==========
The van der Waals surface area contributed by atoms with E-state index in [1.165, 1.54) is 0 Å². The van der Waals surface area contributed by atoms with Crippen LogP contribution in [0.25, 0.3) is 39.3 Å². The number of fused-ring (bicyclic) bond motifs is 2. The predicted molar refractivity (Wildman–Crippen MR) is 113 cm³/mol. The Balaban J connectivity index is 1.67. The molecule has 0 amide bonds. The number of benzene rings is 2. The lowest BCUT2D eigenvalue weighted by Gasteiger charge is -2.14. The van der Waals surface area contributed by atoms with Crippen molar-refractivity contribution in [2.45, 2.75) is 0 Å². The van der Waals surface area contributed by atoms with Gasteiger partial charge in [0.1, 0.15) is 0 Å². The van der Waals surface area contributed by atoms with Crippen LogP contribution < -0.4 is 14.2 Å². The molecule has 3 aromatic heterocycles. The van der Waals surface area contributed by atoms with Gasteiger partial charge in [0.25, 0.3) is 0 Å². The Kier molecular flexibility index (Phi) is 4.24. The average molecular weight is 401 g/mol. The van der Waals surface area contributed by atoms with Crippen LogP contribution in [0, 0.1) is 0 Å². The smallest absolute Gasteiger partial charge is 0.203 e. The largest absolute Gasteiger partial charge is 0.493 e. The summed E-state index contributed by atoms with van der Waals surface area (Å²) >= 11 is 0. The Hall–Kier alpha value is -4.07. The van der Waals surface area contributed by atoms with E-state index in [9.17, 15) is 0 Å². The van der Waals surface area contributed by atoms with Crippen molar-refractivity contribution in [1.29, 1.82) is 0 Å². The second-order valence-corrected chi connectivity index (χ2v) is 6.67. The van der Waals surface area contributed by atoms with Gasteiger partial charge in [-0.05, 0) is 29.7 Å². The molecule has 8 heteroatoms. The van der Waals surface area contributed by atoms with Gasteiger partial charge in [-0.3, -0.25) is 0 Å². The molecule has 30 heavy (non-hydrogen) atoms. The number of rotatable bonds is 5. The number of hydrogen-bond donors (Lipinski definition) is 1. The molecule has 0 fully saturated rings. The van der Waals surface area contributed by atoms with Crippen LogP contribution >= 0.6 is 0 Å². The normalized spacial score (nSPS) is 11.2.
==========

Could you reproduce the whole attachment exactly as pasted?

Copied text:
The van der Waals surface area contributed by atoms with E-state index in [1.165, 1.54) is 0 Å². The van der Waals surface area contributed by atoms with Crippen LogP contribution in [0.25, 0.3) is 39.3 Å². The number of fused-ring (bicyclic) bond motifs is 2. The predicted molar refractivity (Wildman–Crippen MR) is 113 cm³/mol. The Balaban J connectivity index is 1.67. The molecule has 0 amide bonds. The number of benzene rings is 2. The lowest BCUT2D eigenvalue weighted by Gasteiger charge is -2.14. The van der Waals surface area contributed by atoms with Crippen molar-refractivity contribution in [2.45, 2.75) is 0 Å². The van der Waals surface area contributed by atoms with Gasteiger partial charge in [0.1, 0.15) is 0 Å². The van der Waals surface area contributed by atoms with Crippen LogP contribution < -0.4 is 14.2 Å². The molecule has 3 aromatic heterocycles. The van der Waals surface area contributed by atoms with Gasteiger partial charge in [0.25, 0.3) is 0 Å². The Kier molecular flexibility index (Phi) is 4.24. The average molecular weight is 401 g/mol. The van der Waals surface area contributed by atoms with Crippen LogP contribution in [0, 0.1) is 0 Å². The smallest absolute Gasteiger partial charge is 0.203 e. The largest absolute Gasteiger partial charge is 0.493 e. The summed E-state index contributed by atoms with van der Waals surface area (Å²) >= 11 is 0. The Hall–Kier alpha value is -4.07. The van der Waals surface area contributed by atoms with E-state index in [9.17, 15) is 0 Å². The van der Waals surface area contributed by atoms with Crippen molar-refractivity contribution in [1.29, 1.82) is 0 Å². The second-order valence-corrected chi connectivity index (χ2v) is 6.67. The van der Waals surface area contributed by atoms with Gasteiger partial charge in [-0.05, 0) is 29.7 Å². The molecule has 8 heteroatoms. The van der Waals surface area contributed by atoms with Gasteiger partial charge in [-0.3, -0.25) is 0 Å². The molecule has 30 heavy (non-hydrogen) atoms. The number of rotatable bonds is 5. The number of hydrogen-bond donors (Lipinski definition) is 1. The molecule has 0 fully saturated rings. The van der Waals surface area contributed by atoms with Crippen LogP contribution >= 0.6 is 0 Å². The normalized spacial score (nSPS) is 11.2.